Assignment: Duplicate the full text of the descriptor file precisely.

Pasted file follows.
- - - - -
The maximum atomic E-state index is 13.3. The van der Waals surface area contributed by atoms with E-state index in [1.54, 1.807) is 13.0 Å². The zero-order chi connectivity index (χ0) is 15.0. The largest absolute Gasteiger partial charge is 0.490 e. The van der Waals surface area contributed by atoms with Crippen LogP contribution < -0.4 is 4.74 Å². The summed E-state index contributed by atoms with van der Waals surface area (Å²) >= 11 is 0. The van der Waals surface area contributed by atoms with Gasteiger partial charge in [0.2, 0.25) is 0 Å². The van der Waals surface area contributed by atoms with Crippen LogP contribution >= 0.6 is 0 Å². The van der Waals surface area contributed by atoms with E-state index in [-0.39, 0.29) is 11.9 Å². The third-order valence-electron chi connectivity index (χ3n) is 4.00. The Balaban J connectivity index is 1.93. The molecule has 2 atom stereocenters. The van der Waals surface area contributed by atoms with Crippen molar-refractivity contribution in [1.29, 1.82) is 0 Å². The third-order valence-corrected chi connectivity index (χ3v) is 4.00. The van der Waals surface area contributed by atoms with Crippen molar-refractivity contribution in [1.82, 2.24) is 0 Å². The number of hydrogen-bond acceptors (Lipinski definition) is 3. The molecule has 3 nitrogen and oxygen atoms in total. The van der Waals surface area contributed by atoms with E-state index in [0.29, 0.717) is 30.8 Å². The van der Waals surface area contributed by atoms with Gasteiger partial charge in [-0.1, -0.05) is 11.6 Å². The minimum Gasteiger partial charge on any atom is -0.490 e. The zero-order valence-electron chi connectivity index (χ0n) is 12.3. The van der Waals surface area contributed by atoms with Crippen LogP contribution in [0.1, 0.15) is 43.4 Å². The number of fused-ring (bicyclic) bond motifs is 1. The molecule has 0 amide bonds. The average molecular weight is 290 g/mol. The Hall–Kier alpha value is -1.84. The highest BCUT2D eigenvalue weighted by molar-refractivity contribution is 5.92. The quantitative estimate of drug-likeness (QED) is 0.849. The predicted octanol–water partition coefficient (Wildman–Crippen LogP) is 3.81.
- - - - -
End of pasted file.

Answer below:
The maximum atomic E-state index is 13.3. The van der Waals surface area contributed by atoms with E-state index in [1.54, 1.807) is 13.0 Å². The zero-order chi connectivity index (χ0) is 15.0. The largest absolute Gasteiger partial charge is 0.490 e. The van der Waals surface area contributed by atoms with Crippen LogP contribution < -0.4 is 4.74 Å². The summed E-state index contributed by atoms with van der Waals surface area (Å²) >= 11 is 0. The van der Waals surface area contributed by atoms with Gasteiger partial charge in [0.2, 0.25) is 0 Å². The van der Waals surface area contributed by atoms with Crippen LogP contribution >= 0.6 is 0 Å². The van der Waals surface area contributed by atoms with E-state index in [-0.39, 0.29) is 11.9 Å². The third-order valence-electron chi connectivity index (χ3n) is 4.00. The Balaban J connectivity index is 1.93. The molecule has 2 atom stereocenters. The van der Waals surface area contributed by atoms with Crippen molar-refractivity contribution in [1.29, 1.82) is 0 Å². The third-order valence-corrected chi connectivity index (χ3v) is 4.00. The van der Waals surface area contributed by atoms with Crippen molar-refractivity contribution in [1.82, 2.24) is 0 Å². The number of hydrogen-bond acceptors (Lipinski definition) is 3. The molecule has 3 nitrogen and oxygen atoms in total. The van der Waals surface area contributed by atoms with E-state index in [0.29, 0.717) is 30.8 Å². The van der Waals surface area contributed by atoms with Gasteiger partial charge in [-0.1, -0.05) is 11.6 Å². The minimum Gasteiger partial charge on any atom is -0.490 e. The zero-order valence-electron chi connectivity index (χ0n) is 12.3. The van der Waals surface area contributed by atoms with Crippen LogP contribution in [0.1, 0.15) is 43.4 Å². The number of fused-ring (bicyclic) bond motifs is 1. The molecule has 0 amide bonds. The average molecular weight is 290 g/mol. The Hall–Kier alpha value is -1.84. The highest BCUT2D eigenvalue weighted by molar-refractivity contribution is 5.92. The quantitative estimate of drug-likeness (QED) is 0.849. The predicted octanol–water partition coefficient (Wildman–Crippen LogP) is 3.81.